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UK homes powered by wind

UK homes powered by wind 6 October 2020

‘Our seas hold immense potential’: PM pledges to power all UK homes with offshore wind by 2030 (via Business Green)

By Michael Holder

Boris Johnson trails first stage in ‘10–point plan’ for a green industrial revolution, as government confirms new £160m wind turbine manufacturing investment

Boris Johnson is set to deliver a major vote of confidence in the UK’s flourishing offshore wind sector tomorrow in a bid to help the country “build back greener”, confirming a new goal to provide 40GW of capacity from the sector by 2030, backed by £160m of investment in state–of–the–art turbine manufacturing.

The Prime Minister will use his Conservative Party Conference speech tomorrow to trail a hotly–anticipated 10–point plan for a “green industrial revolution” – full details of which are set to be unveiled later this year – as well as announcing a major package of support for offshore wind.

The 10–point plan is expected to include “ambitious targets and major investment into industries, innovation and infrastructure that will accelerate the UK’s path to net zero by 2050”, according to the government, and is widely expected to include new investment in hydrogen technology and carbon capture and storage (CCS), alongside an earlier ban on sales of fossil fuel cars.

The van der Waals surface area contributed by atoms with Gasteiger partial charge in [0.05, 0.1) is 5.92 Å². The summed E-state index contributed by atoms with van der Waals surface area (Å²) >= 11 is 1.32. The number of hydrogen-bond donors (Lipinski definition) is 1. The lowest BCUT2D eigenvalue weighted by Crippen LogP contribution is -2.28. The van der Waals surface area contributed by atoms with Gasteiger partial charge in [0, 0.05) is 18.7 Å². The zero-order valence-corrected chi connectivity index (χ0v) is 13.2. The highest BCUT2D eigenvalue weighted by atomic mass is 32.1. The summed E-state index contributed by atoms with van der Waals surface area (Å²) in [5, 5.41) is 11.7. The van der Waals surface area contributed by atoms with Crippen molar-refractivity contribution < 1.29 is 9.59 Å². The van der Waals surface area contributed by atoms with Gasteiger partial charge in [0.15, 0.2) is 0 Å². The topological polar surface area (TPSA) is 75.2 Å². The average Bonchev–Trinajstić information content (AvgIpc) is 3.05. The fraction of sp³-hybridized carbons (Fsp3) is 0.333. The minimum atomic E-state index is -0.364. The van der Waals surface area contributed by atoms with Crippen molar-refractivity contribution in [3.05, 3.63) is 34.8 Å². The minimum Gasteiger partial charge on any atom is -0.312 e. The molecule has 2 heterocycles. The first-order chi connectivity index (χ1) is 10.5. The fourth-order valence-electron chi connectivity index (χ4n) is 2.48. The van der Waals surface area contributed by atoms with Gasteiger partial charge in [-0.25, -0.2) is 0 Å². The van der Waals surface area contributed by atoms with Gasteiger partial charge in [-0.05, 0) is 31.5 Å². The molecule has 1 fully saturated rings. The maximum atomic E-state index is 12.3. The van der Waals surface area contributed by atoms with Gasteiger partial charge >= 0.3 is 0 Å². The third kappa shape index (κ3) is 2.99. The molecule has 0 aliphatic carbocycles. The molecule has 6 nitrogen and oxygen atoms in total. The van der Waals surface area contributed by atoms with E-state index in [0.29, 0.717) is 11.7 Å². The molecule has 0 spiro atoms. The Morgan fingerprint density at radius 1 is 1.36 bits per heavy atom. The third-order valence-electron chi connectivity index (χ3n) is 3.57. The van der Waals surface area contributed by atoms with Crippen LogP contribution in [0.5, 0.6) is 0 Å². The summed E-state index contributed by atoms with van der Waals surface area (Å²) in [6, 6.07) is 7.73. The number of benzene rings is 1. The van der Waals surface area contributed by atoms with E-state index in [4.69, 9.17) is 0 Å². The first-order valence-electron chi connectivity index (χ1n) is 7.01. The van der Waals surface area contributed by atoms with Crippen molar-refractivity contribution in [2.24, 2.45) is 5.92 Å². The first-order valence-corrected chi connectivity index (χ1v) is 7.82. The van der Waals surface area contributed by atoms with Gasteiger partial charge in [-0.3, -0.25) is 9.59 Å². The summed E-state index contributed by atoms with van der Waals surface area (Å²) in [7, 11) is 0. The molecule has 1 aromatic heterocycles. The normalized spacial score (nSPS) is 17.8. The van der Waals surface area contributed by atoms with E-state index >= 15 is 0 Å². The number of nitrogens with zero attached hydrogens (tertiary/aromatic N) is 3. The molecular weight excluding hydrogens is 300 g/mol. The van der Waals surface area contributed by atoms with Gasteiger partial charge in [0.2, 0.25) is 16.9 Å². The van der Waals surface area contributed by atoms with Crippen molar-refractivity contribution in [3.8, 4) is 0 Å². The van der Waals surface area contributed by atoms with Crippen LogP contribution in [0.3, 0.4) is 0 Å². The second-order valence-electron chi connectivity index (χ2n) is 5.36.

Announcing the first stage of the 10–point plan, Johnson will tomorrow confirm a new increased target for 40GW of operational offshore wind power capacity to be delivered by the end of the decade, up from the existing target of 30GW by 2030, and marking a sizeable increase on the 10GW in operation today.

The higher goal is expected to support 60,000 new jobs in the sector – both directly and also indirectly in ports, factories, and supply chains – and comes backed by £160m government investment to upgrade ports and infrastructure in Scotland, Wales and North East England to help support turbine manufacturing and maintenance.

The new 40GW goal comes on top of an additional new target for 1GW of floating offshore wind capacity by 2030 – more than 15 times today’s total capacity worldwide – which would allow turbines to be built further out at sea in deeper waters where winds are often stronger.

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